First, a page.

require 'net/ssh/proxy/command'

set :ssh_options, proxy:'ssh -W %h:%p')

# OR

server 'internal-hostname',
  ssh_options: {
    proxy:'ssh -W %h:%p'),

1.2 From our servers to the repository host

With access from workstations to the servers settled, there is another hop to contend with, which is letting the deploy user get access to the code repository automatically. The options in order of preference:

1.2.1 SSH Agent Forwarding

As we’ve already set up an SSH agent, we can use the agent forwarding feature of SSH to make this key agent available to further hops. In short, we can use our own ssh key to authenticate ourselves from the server to Github.

Here’s how we can check if that works, first get the URL of the repository:

me@localhost $ git config remote.origin.url

Here we’re listing our private (for testing purposes) fork of the rails3-bootstrap-devise-cancan repository forked from the Rails Examples and Tutorials project.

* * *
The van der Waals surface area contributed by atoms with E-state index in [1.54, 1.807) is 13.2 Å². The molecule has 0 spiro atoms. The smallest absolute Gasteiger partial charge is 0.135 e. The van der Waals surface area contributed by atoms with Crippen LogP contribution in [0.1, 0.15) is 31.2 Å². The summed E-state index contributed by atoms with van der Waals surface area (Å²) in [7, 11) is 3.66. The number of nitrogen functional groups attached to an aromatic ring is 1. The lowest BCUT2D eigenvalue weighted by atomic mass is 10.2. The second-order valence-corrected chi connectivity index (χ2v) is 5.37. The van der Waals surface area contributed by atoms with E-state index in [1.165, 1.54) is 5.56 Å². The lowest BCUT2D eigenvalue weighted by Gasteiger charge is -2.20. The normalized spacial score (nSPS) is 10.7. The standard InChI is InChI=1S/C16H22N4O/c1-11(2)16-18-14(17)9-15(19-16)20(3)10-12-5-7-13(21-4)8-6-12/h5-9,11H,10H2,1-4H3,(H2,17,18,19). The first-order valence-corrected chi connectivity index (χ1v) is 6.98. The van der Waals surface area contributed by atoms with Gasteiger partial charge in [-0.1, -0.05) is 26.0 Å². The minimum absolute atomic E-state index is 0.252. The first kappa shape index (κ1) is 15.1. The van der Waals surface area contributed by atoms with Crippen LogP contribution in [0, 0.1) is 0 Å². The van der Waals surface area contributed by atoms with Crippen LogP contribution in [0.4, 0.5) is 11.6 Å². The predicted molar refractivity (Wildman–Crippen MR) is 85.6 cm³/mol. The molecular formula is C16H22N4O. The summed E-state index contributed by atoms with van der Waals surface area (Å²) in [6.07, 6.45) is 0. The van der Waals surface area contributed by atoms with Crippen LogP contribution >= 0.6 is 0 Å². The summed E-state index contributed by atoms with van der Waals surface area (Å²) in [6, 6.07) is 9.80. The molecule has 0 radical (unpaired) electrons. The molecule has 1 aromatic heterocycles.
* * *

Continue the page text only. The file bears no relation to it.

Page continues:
We can try to access the repository via our server by doing the following:

# List SSH keys that are loaded into the agent
me@localhost $ ssh-add -l
# Make sure they key is loaded if 'ssh-add -l' didn't show anything
me@localhost $ ssh-add
me@localhost $ ssh -A 'git ls-remote'

We first check that the agent has the keys loaded. If not we simply load it and enter the passphrase when prompted.

Finally we use ls-remote from Git to list the remote objects, this is the exact same check that Capistrano does internally before attempting to deploy. The -A option may, or may not be required on your system, it’s worth trying it both ways just to know how your system treats agent forwarding by default.